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Online trading and the Karvy effect

Elaborate workarounds are being designed to safeguarding authority over stocks traded online

Samar Srivastava
Published: Dec 3, 2019 11:31:30 AM IST

Online trading and the Karvy effectImage: Shutterstock

Prasun Johari, the owner of an educational institute, remembers hearing a couple of years ago how stock brokers could misuse the powers of attorney (PoA) that investors and  traders sign for various online trading requirements. 

To trade online on behalf of clients, brokers need PoAs from them so that every trade does not need individual authorisation, as was the process with physical share certificates. Hence traders often, unknowingly, forfeit their right to be the sole authority on what their securities can be used for.
Recently, when Sebi announced that Karvy, a financial services firm, had pledged clients’ securities worth more than ₹600 crore to make good margin calls, it confirmed what Johari had heard.

Online trading and the Karvy effect
Thankfully Johari, who is a buy-and-hold investor, was not caught napping. A year ago he had devised an elaborate workaround. He’d been buying and selling stocks through a Zerodha demat account, for which he had signed a PoA. He then got a demat account with HDFC Bank for which he did not sign a PoA. (Demat accounts can be opened in banks without a PoA, but clients need to give authorisations for every transaction.) “There was some resistance on their [bank’s] part in opening such an account but I was firm,” Johri says.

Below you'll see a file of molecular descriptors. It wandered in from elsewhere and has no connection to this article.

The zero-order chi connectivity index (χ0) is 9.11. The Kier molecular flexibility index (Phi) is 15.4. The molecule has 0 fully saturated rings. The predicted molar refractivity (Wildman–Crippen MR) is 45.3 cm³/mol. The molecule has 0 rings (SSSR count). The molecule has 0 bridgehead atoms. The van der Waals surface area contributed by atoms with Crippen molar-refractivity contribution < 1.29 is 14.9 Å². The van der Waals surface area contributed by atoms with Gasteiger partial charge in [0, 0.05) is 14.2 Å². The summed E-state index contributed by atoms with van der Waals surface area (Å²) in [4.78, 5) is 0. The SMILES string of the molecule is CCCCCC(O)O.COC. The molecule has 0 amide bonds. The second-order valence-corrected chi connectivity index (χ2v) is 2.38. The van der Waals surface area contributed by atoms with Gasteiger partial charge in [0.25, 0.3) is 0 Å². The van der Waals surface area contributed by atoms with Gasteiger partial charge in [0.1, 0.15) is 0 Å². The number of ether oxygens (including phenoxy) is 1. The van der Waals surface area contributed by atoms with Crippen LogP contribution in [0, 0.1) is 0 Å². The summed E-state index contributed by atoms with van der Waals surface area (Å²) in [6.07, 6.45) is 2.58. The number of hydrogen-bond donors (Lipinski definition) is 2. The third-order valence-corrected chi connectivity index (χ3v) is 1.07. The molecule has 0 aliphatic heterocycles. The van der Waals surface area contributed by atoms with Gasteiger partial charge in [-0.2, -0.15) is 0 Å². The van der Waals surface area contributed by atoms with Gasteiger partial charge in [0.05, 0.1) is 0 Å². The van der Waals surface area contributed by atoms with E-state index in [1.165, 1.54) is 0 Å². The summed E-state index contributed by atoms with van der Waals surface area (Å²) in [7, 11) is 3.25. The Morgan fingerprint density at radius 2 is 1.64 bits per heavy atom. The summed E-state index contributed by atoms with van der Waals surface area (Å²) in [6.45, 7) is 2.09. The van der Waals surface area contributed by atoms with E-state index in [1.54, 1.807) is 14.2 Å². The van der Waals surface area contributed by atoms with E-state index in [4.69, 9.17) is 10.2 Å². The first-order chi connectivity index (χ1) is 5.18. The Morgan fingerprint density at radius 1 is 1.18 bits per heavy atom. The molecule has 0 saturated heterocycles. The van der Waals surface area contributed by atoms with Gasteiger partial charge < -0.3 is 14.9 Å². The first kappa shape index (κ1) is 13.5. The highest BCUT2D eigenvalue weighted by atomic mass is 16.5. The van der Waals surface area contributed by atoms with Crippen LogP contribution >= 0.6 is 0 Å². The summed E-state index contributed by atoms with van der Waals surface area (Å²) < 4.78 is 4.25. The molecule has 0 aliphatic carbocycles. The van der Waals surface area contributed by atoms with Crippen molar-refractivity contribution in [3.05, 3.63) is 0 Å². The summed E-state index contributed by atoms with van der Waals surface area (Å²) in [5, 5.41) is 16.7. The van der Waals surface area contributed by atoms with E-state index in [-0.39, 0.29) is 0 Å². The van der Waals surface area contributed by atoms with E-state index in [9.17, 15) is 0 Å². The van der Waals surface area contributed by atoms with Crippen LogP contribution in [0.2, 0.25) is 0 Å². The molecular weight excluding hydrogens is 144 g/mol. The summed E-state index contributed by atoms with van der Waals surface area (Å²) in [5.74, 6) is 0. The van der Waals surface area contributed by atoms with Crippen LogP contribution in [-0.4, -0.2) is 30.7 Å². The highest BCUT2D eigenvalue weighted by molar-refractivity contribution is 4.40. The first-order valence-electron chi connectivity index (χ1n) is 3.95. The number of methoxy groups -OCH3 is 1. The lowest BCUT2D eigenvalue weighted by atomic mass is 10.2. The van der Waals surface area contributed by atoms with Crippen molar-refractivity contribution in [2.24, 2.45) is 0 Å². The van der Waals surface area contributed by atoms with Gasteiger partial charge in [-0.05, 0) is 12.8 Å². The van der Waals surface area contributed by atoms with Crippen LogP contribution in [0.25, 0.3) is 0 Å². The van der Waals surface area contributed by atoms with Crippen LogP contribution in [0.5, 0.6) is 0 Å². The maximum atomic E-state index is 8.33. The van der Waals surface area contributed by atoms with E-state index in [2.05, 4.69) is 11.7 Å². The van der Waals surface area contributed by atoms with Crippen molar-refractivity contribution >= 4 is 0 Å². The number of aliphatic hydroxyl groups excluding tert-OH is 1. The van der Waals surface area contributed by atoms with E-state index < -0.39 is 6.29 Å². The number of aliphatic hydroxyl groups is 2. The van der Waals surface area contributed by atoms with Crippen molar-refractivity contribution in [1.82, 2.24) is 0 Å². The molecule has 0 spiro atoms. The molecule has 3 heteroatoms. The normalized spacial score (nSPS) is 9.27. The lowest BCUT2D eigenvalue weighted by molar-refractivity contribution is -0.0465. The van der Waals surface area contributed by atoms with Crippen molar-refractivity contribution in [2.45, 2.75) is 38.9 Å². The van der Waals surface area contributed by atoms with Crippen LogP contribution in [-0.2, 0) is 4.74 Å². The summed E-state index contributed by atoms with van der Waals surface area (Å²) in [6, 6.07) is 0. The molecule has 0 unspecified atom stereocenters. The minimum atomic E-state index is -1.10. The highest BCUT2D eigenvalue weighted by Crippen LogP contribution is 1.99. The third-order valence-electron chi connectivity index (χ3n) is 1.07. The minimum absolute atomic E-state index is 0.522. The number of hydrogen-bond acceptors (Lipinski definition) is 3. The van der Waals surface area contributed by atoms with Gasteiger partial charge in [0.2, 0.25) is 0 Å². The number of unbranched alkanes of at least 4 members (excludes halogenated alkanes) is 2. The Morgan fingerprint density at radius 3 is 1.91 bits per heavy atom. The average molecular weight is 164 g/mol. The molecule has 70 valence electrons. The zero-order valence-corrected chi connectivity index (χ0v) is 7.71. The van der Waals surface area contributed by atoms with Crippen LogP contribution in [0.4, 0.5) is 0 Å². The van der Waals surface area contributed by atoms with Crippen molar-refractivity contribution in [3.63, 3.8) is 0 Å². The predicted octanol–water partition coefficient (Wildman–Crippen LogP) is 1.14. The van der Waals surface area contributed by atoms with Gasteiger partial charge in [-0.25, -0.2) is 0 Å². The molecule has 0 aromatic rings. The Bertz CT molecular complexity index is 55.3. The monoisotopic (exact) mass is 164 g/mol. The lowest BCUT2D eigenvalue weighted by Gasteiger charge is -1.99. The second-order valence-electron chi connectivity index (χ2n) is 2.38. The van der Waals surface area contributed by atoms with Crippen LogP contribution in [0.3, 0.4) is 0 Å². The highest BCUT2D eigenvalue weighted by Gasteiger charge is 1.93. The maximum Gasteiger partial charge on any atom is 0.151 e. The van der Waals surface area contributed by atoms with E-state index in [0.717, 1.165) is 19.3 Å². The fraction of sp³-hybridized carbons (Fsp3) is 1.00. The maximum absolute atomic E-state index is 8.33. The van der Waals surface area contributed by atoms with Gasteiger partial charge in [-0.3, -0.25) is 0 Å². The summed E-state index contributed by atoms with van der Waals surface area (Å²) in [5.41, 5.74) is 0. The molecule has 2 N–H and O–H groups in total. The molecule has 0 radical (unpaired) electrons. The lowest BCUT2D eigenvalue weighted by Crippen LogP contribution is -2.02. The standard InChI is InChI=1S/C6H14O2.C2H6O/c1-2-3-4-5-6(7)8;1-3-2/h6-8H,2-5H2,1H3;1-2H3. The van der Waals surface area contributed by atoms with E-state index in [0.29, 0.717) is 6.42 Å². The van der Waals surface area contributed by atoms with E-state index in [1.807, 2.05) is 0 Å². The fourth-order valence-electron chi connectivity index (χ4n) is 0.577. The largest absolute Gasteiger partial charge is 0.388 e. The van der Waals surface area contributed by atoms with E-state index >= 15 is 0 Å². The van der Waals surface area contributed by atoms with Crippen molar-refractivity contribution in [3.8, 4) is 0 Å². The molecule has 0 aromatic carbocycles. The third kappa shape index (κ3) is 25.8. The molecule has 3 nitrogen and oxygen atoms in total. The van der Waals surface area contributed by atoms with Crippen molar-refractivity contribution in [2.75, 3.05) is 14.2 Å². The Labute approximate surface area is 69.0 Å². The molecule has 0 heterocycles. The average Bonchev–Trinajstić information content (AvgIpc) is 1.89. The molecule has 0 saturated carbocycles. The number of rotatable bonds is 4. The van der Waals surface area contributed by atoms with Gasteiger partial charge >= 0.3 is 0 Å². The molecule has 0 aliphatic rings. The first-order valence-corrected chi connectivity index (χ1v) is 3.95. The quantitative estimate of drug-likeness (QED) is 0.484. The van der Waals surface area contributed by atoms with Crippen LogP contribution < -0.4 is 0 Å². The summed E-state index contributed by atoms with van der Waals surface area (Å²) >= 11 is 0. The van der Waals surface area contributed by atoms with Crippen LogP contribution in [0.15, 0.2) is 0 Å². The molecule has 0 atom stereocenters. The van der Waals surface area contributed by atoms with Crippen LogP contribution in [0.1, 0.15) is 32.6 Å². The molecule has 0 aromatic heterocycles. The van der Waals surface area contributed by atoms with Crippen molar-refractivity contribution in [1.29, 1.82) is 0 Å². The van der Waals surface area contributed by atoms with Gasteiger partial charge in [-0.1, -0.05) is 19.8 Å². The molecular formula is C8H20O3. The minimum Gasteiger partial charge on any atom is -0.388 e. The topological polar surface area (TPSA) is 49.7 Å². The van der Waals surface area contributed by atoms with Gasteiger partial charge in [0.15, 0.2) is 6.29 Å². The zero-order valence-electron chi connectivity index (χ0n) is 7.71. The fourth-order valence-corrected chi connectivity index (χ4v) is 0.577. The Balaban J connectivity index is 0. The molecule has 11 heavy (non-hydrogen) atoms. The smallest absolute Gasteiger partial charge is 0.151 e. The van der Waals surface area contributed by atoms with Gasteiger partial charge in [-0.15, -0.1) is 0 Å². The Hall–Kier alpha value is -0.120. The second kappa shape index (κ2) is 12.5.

Shares that Johari buys through Zerodha move automatically to his HDFC account. When he has to sell shares, it takes him a day to transfer them from HDFC to Zerodha, via delivery slips deposited at a bank branch, or online using a digital signature. “Either way it requires a day to process, but at least it gives me peace of mind,” he says, adding that he knows that legally he now has the sole authority over his securities.

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